'Meanjin did not publish a piece of fiction until 1943 - 'we still strive to talk poetry', founding editor Clem Christesen observed, perhaps tellingly, in the first Meanjin of December 1940.' (Jonathan Green Editorial introduction)
Contents indexed selectively.
'Many years ago—back in the nineties—my agent rang me to say that a multimillionaire was throwing himself a birthday party and wanted me to perform at it. The party was to be held over a weekend on his private island and I was to be flown there in a private plane. It all sounded very intriguing and the fee was enormous. Apparently whoever it was had seen me on my ABC show and liked it; the only problem though was that I couldn't find out who the multimillionaire was until I agreed to do the gig and signed a confidentiality agree-ment. My agent wasn't being coy; she was dealing with an intermediary and that was the deal. Visions of being hunted for sport by the BRW Rich List or a Dr Moreau type turning me into some sort of animal flashed through my head and so I turned the offer down. The truth was I didn't have a stand-up act anyway and found the whole idea of performing in what was effectively someone's lounge room a bit demeaning. Still, I always wondered who this mystery fan was.' (Introduction)
'A recipe is a thing to come back to, again and again. Like a home, like a feeling. A favourite poem. The last time I was suffocated by everything, I put myself to work memorising 'Sonnet for Christmas' by Judith Wright. It was a rainy day in the summer heaviness, I looked out the circle window of the Bargoonga Nganjin library on Brunswick Street. We are winter-caught, and we must fail said the dark dream, and time is ... and time is ... (looking back to the page) ... overcast .' (Introduction)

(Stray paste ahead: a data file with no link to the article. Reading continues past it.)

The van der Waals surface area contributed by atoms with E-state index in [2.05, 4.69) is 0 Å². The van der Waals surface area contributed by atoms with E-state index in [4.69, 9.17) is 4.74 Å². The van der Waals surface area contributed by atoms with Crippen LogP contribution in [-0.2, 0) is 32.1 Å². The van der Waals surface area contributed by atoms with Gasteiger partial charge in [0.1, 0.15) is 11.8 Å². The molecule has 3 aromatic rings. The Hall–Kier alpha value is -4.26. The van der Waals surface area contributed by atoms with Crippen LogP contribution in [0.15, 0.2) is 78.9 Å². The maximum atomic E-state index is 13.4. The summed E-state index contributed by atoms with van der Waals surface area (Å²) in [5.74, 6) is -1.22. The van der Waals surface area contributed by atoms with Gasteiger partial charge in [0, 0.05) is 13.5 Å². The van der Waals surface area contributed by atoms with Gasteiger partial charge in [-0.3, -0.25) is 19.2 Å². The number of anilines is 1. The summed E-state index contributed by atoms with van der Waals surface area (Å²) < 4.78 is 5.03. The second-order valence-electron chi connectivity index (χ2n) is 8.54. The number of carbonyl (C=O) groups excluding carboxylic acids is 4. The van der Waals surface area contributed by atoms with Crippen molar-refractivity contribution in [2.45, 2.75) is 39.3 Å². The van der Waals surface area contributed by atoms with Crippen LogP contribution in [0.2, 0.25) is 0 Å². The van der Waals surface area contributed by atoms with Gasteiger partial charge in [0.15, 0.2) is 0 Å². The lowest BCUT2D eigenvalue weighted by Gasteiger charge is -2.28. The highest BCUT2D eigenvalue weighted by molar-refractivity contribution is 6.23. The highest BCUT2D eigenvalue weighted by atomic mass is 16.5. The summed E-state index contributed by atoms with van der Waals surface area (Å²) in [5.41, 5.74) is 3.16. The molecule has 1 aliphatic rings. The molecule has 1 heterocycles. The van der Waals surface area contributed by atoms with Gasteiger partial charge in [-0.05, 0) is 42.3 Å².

'We talk about sovereignty a lot. We demandit be recognised and we have it on our T-shirts and so forth. But what is it really?' (Introduction)
'On 31 October 2017 the Australian Government officially closed down the Manus Island immigration detention centre in Lombrum and ordered PNG authorities to evict the incarcerated refugees. The detainees refused to move to another prison camp and demanded freedom. A 23-day siege began with water, food, electricity and other services discontinued or shut off. The following dialogue between Behrouz Boochani and Omid Tofighian through Whatsapp voice/text messaging communicates the anticipation of various acts of resistance leding up to the closure and the articles written and translated with urgency during that period.' (Introduction)
'Seamus once and his mittened cat of Mairead’s second litter: Thomas à Beckett or Beckett or Thompson or Tom. Unlike other housecats inclined to their wry and lissom dignities of the favourite shelf or chairback, Tom à Beckett lay languidly on the coffeetable or beneath it with the dogs like Christ among taxcollectors, his pharaonic chin aloft the ceilingward flank of Baudet the germanshepherd Harriet first fetched home in a box.' (Introduction)